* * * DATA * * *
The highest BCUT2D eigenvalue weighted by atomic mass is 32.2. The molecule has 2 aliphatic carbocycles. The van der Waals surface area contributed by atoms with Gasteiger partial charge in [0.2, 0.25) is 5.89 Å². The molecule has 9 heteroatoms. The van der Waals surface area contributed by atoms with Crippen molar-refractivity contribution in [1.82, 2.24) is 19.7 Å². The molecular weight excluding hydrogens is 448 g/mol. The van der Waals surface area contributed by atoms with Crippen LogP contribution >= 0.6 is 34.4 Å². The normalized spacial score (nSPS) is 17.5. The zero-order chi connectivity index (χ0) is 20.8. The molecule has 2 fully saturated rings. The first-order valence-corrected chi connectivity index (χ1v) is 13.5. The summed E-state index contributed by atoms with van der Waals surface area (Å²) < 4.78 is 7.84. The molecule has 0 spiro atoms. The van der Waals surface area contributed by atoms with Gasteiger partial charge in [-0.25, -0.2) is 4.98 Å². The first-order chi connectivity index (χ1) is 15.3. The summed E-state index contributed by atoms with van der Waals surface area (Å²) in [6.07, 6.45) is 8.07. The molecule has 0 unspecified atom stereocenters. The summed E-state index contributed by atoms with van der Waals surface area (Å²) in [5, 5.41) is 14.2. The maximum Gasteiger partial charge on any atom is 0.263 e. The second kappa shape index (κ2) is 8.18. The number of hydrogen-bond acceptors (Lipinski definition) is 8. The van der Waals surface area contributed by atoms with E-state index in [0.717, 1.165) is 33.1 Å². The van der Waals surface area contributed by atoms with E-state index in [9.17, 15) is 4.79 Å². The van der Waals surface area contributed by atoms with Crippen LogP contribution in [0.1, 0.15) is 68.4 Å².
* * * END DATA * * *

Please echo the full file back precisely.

The highest BCUT2D eigenvalue weighted by atomic mass is 32.2. The molecule has 2 aliphatic carbocycles. The van der Waals surface area contributed by atoms with Gasteiger partial charge in [0.2, 0.25) is 5.89 Å². The molecule has 9 heteroatoms. The van der Waals surface area contributed by atoms with Crippen molar-refractivity contribution in [1.82, 2.24) is 19.7 Å². The molecular weight excluding hydrogens is 448 g/mol. The van der Waals surface area contributed by atoms with Crippen LogP contribution >= 0.6 is 34.4 Å². The normalized spacial score (nSPS) is 17.5. The zero-order chi connectivity index (χ0) is 20.8. The molecule has 2 fully saturated rings. The first-order valence-corrected chi connectivity index (χ1v) is 13.5. The summed E-state index contributed by atoms with van der Waals surface area (Å²) < 4.78 is 7.84. The molecule has 0 spiro atoms. The van der Waals surface area contributed by atoms with Gasteiger partial charge in [-0.25, -0.2) is 4.98 Å². The first-order chi connectivity index (χ1) is 15.3. The summed E-state index contributed by atoms with van der Waals surface area (Å²) in [6.07, 6.45) is 8.07. The molecule has 0 unspecified atom stereocenters. The summed E-state index contributed by atoms with van der Waals surface area (Å²) in [5, 5.41) is 14.2. The maximum Gasteiger partial charge on any atom is 0.263 e. The second kappa shape index (κ2) is 8.18. The number of hydrogen-bond acceptors (Lipinski definition) is 8. The van der Waals surface area contributed by atoms with E-state index in [0.717, 1.165) is 33.1 Å². The van der Waals surface area contributed by atoms with E-state index in [9.17, 15) is 4.79 Å². The van der Waals surface area contributed by atoms with Crippen LogP contribution in [0.1, 0.15) is 68.4 Å².